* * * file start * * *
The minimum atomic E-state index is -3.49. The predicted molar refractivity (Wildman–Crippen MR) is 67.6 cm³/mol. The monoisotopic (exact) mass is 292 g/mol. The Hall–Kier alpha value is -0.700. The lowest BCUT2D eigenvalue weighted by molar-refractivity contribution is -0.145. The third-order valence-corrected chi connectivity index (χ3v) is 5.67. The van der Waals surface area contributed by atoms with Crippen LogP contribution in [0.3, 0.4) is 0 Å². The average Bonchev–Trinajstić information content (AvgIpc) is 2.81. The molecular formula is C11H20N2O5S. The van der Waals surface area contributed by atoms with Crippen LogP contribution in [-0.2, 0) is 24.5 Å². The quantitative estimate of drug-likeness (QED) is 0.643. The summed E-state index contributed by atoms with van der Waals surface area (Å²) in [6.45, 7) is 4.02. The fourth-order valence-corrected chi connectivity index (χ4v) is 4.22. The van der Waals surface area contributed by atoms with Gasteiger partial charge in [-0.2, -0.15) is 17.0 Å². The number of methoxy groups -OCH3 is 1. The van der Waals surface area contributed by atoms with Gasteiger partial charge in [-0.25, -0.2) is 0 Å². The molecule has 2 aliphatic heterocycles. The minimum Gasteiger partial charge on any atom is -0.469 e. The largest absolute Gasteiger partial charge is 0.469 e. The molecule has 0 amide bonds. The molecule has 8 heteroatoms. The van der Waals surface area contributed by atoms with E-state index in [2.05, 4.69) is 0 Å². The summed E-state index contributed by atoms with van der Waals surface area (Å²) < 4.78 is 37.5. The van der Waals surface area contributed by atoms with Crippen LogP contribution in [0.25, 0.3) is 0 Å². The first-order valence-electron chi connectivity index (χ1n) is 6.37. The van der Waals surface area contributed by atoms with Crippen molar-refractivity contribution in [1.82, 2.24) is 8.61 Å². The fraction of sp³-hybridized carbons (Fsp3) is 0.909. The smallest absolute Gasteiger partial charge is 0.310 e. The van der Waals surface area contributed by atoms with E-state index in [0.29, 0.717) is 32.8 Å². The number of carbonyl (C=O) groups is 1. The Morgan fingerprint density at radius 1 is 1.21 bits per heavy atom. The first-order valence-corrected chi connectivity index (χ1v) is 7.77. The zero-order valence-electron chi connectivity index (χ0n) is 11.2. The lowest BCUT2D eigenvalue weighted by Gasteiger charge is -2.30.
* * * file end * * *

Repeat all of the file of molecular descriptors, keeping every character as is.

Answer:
The minimum atomic E-state index is -3.49. The predicted molar refractivity (Wildman–Crippen MR) is 67.6 cm³/mol. The monoisotopic (exact) mass is 292 g/mol. The Hall–Kier alpha value is -0.700. The lowest BCUT2D eigenvalue weighted by molar-refractivity contribution is -0.145. The third-order valence-corrected chi connectivity index (χ3v) is 5.67. The van der Waals surface area contributed by atoms with Crippen LogP contribution in [0.3, 0.4) is 0 Å². The average Bonchev–Trinajstić information content (AvgIpc) is 2.81. The molecular formula is C11H20N2O5S. The van der Waals surface area contributed by atoms with Crippen LogP contribution in [-0.2, 0) is 24.5 Å². The quantitative estimate of drug-likeness (QED) is 0.643. The summed E-state index contributed by atoms with van der Waals surface area (Å²) in [6.45, 7) is 4.02. The fourth-order valence-corrected chi connectivity index (χ4v) is 4.22. The van der Waals surface area contributed by atoms with Gasteiger partial charge in [-0.2, -0.15) is 17.0 Å². The number of methoxy groups -OCH3 is 1. The van der Waals surface area contributed by atoms with Gasteiger partial charge in [-0.25, -0.2) is 0 Å². The molecule has 2 aliphatic heterocycles. The minimum Gasteiger partial charge on any atom is -0.469 e. The largest absolute Gasteiger partial charge is 0.469 e. The molecule has 0 amide bonds. The molecule has 8 heteroatoms. The van der Waals surface area contributed by atoms with E-state index in [2.05, 4.69) is 0 Å². The summed E-state index contributed by atoms with van der Waals surface area (Å²) < 4.78 is 37.5. The van der Waals surface area contributed by atoms with Crippen LogP contribution in [0.25, 0.3) is 0 Å². The first-order valence-electron chi connectivity index (χ1n) is 6.37. The van der Waals surface area contributed by atoms with Crippen molar-refractivity contribution in [1.82, 2.24) is 8.61 Å². The fraction of sp³-hybridized carbons (Fsp3) is 0.909. The smallest absolute Gasteiger partial charge is 0.310 e. The van der Waals surface area contributed by atoms with E-state index in [0.29, 0.717) is 32.8 Å². The number of carbonyl (C=O) groups is 1. The Morgan fingerprint density at radius 1 is 1.21 bits per heavy atom. The first-order valence-corrected chi connectivity index (χ1v) is 7.77. The zero-order valence-electron chi connectivity index (χ0n) is 11.2. The lowest BCUT2D eigenvalue weighted by Gasteiger charge is -2.30.